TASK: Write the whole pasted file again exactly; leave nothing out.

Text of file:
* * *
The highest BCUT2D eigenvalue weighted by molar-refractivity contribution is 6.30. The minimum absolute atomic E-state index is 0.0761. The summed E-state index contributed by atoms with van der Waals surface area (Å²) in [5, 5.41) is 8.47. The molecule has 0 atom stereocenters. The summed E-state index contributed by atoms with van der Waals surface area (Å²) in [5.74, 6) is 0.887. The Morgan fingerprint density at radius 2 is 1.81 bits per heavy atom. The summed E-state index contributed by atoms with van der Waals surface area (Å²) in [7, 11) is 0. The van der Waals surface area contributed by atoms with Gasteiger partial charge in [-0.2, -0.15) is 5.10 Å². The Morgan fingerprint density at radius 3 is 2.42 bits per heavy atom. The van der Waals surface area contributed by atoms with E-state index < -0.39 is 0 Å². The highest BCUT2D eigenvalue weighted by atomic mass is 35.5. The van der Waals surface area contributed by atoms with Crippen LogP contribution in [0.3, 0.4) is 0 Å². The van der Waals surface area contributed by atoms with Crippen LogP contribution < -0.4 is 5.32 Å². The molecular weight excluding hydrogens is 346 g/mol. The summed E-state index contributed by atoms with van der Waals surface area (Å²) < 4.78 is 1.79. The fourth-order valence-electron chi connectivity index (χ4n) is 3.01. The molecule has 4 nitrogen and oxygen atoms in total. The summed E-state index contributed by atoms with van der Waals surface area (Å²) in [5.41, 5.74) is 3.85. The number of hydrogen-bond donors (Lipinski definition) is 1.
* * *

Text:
The highest BCUT2D eigenvalue weighted by molar-refractivity contribution is 6.30. The minimum absolute atomic E-state index is 0.0761. The summed E-state index contributed by atoms with van der Waals surface area (Å²) in [5, 5.41) is 8.47. The molecule has 0 atom stereocenters. The summed E-state index contributed by atoms with van der Waals surface area (Å²) in [5.74, 6) is 0.887. The Morgan fingerprint density at radius 2 is 1.81 bits per heavy atom. The summed E-state index contributed by atoms with van der Waals surface area (Å²) in [7, 11) is 0. The van der Waals surface area contributed by atoms with Gasteiger partial charge in [-0.2, -0.15) is 5.10 Å². The Morgan fingerprint density at radius 3 is 2.42 bits per heavy atom. The van der Waals surface area contributed by atoms with E-state index < -0.39 is 0 Å². The highest BCUT2D eigenvalue weighted by atomic mass is 35.5. The van der Waals surface area contributed by atoms with Crippen LogP contribution in [0.3, 0.4) is 0 Å². The van der Waals surface area contributed by atoms with Crippen LogP contribution < -0.4 is 5.32 Å². The molecular weight excluding hydrogens is 346 g/mol. The summed E-state index contributed by atoms with van der Waals surface area (Å²) < 4.78 is 1.79. The fourth-order valence-electron chi connectivity index (χ4n) is 3.01. The molecule has 4 nitrogen and oxygen atoms in total. The summed E-state index contributed by atoms with van der Waals surface area (Å²) in [5.41, 5.74) is 3.85. The number of hydrogen-bond donors (Lipinski definition) is 1.